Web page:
COMER argues that Canada has been placed in a troublesome situation ever since 1974, the year the Canadian government chose to stop borrowing from the BoC in favour of borrowing money from private banks at compounded interest.
Many factors played into the government’s decision including; the 1970s oil crisis, BIS Recommendations, and the adoption of Monetarist principles by BoC Governor Gerald Bouey in 1975.
As of December 2011, Krehm and Emmet have filed a lawsuit against the Bank of Canada because they argue the Bank of Canada has not been following it’s legislative mandate.
The court case is fully covered in this article: Allegations against Bank of Canada engaging in conspiracy to thwart Canadian sovereignty.
The constitutional lawyer Rocco Galati has explained the lawsuit:
The challenge essentially is a two prong challenge that’s set out in the statement claim….it challenges the application of sovereignty and governance in handing over monetary, financial, and socio economic policy through finances to foreign private entities and a refusal to abide by and implement the Bank of Canada Act with respect to loans, with respect to human capital spending such as hospital, health, education, and so forth.” The second aspect of the challenge is as follows: “[The claim] challenges the government’s refusal to publish and set out the actual revenues that are collected, or collectable before the transfer back of tax credits before net revenue is calculated and announced every year.
The discussion of monetary reform in Canada has exploded into the limelight in May 2012, due to the popularity of 12 year old girl Victoria Grant, who discussed the problem the private banks created – and are continuing to cause to Canadians.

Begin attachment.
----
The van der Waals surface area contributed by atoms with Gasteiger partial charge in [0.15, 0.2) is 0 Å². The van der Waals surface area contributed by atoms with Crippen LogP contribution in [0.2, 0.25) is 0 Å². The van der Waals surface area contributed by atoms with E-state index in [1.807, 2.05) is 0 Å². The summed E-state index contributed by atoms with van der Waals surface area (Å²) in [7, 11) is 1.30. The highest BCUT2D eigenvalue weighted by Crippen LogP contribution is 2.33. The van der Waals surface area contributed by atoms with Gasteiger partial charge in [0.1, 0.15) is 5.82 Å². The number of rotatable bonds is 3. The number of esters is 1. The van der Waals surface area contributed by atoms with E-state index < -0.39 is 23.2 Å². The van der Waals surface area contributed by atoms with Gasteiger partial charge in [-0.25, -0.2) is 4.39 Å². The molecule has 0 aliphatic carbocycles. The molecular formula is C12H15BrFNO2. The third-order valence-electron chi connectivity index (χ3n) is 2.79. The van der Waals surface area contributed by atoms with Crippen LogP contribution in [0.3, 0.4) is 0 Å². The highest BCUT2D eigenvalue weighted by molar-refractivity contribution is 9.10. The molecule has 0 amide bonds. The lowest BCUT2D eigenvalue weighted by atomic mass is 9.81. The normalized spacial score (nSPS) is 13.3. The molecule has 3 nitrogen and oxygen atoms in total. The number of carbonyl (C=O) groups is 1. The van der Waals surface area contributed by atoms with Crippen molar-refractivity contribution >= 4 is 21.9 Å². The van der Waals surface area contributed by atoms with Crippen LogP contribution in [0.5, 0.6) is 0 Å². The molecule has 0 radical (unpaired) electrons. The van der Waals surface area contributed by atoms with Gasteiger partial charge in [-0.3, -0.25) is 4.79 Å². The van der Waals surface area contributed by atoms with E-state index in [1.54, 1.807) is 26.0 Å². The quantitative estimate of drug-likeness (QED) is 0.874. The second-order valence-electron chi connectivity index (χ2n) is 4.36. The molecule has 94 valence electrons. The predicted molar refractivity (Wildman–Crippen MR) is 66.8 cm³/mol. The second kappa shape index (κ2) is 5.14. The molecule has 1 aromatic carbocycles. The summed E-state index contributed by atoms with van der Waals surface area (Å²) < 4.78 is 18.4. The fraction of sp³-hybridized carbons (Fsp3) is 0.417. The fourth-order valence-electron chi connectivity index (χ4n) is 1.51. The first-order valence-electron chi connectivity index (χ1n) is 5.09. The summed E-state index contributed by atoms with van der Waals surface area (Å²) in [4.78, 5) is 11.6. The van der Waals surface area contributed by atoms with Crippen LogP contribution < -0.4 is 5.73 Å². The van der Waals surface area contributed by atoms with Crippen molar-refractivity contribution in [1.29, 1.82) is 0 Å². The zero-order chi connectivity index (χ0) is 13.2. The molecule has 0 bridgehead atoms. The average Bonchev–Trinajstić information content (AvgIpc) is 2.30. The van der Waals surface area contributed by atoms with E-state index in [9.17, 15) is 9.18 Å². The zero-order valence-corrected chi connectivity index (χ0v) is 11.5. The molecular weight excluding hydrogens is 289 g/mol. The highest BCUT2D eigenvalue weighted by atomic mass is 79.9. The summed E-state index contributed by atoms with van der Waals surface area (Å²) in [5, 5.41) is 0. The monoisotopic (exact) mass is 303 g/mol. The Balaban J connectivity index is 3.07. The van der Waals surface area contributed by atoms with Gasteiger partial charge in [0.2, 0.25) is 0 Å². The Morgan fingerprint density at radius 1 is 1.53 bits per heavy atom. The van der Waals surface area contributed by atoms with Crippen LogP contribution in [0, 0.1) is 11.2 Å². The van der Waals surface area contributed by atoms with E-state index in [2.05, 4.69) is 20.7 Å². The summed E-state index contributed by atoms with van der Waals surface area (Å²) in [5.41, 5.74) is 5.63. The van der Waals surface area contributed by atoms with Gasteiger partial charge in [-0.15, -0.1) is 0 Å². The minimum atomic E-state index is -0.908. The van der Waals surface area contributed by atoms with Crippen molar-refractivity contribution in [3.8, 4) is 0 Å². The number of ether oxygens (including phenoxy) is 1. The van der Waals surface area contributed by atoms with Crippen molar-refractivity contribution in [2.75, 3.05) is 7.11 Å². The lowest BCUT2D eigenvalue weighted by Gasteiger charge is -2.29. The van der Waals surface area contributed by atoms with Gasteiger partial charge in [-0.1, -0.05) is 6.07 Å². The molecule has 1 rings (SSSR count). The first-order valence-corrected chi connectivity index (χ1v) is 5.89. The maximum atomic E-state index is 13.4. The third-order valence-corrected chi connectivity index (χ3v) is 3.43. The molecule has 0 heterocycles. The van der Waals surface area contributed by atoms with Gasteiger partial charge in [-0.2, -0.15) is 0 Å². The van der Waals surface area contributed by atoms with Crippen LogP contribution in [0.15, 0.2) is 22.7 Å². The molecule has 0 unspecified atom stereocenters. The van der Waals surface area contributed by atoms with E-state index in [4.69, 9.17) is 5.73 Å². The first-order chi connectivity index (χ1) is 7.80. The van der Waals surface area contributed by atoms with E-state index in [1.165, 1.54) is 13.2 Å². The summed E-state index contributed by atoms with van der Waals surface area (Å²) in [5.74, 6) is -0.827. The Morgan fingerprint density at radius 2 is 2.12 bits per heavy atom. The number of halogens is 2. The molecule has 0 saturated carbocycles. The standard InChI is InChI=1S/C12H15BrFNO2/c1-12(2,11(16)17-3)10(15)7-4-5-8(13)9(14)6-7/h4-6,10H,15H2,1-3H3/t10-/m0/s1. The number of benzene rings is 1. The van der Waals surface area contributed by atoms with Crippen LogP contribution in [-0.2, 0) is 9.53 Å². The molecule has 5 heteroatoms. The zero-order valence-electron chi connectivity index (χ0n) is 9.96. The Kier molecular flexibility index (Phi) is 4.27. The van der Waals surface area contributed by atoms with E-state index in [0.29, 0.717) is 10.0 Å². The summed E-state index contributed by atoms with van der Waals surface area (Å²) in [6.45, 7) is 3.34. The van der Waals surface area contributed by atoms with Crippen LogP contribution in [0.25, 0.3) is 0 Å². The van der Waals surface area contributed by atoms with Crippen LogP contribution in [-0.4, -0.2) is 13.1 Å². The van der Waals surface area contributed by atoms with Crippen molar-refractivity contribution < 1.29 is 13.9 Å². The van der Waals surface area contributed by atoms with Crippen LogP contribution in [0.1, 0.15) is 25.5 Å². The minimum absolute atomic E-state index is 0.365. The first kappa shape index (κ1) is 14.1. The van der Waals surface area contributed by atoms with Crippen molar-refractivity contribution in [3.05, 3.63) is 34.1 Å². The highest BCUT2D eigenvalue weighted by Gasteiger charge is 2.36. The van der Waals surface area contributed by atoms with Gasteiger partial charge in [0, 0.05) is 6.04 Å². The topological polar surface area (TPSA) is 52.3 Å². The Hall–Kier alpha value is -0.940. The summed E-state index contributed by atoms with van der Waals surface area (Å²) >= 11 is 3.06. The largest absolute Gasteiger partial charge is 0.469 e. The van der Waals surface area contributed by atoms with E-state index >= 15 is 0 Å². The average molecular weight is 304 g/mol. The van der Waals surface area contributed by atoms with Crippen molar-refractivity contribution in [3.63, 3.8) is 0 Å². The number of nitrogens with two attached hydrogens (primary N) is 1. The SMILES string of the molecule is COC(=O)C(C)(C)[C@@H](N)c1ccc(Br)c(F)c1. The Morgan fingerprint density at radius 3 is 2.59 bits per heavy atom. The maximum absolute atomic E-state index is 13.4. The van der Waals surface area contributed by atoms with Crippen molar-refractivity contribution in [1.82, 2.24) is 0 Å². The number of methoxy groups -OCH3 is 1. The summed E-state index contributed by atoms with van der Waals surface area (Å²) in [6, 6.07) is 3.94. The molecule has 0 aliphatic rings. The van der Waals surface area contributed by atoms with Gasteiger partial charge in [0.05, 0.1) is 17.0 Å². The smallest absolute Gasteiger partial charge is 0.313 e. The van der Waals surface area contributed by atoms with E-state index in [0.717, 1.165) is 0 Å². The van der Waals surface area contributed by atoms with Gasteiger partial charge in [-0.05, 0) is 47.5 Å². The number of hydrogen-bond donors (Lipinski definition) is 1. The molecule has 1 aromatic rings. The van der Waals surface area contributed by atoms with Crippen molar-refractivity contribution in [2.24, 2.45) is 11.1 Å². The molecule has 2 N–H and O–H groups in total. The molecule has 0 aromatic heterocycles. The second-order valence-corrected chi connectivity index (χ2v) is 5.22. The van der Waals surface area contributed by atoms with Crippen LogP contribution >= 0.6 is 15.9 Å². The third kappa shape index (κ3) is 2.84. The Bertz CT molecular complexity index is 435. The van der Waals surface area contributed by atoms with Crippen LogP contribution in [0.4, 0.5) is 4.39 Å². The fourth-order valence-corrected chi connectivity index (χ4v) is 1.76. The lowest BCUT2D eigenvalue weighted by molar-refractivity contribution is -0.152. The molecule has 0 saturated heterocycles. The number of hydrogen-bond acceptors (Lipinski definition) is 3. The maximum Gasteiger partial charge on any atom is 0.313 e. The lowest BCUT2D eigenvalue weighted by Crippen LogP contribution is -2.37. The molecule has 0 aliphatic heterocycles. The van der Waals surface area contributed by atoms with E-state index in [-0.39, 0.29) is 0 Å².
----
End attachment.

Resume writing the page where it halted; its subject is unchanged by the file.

Her solution has provisions for returning the Bank of Canada to its original mandate. Her views reflect the views of those advocates mentioned above. Thus there is a four step plan that fiat money reformers propose should be undertaken in order to address monetary reform in Canada.
The Four-Step Plan of Fiat Money Reformists
The Government should be given the right to create/issue fiat money.
The Government should spend new money into existence to fund social and infrastructure programs thus increasing the standard of living in the economy.
The Government should enforce the use of this newly issued money through legal tender laws enforced by the courts.
The Government should remove the money out of circulation through fiscal policy measures such as taxation, in order to prevent inflation.
Interestingly, the reforms that fiat money free reformers propose have already been implemented in the Austrian town of Worgl.
The Worgl Case
Worgl had experienced a period of economic instability in the wake of the Great Depression of the 30s. Due to this, the government implemented an experiment in 1932, where it printed interest-free, Demurrage-charged fiat money. Demurrage is a feature of money, which reduces its value over time similar to inflation.
Both inflation and demurrage reduce the purchasing power of money held over time, however demurrage implements it through fixed intervals.
This essentially creates transparency, as the entire population is aware that the power of their money will diminish over time.
An illustration of the local Worgl currency is depicted below.
A special feature of the above note was that it decreased in value by 1% every month.
Anyone holding the note by the end of the month had to buy stamps from local authorities in order to bring the value of the note back up to face value.
Since the value of the note deteriorated over time, people were encouraged to spend their money instead of saving or hoarding it, thus spurring economic activity.
The experiment involving the creation these notes led to increasing levels of employment in Worgl, and stimulated its economic recovery from the Great Depression.
This recovery had been prevented in 1934, when the Austrian Central bank halted the experiment on the basis that it challenged the banks monopoly on printing money.
Although the experiment was terminated in Austria, it was noted and tried elsewhere.
In Canada, for instance, the provincial government of Alberta had set up a depreciating currency in the mid-1930s in the form of Prosperity Certificates.
Critics offer their counter arguments to proposals offered by fiat money reformers.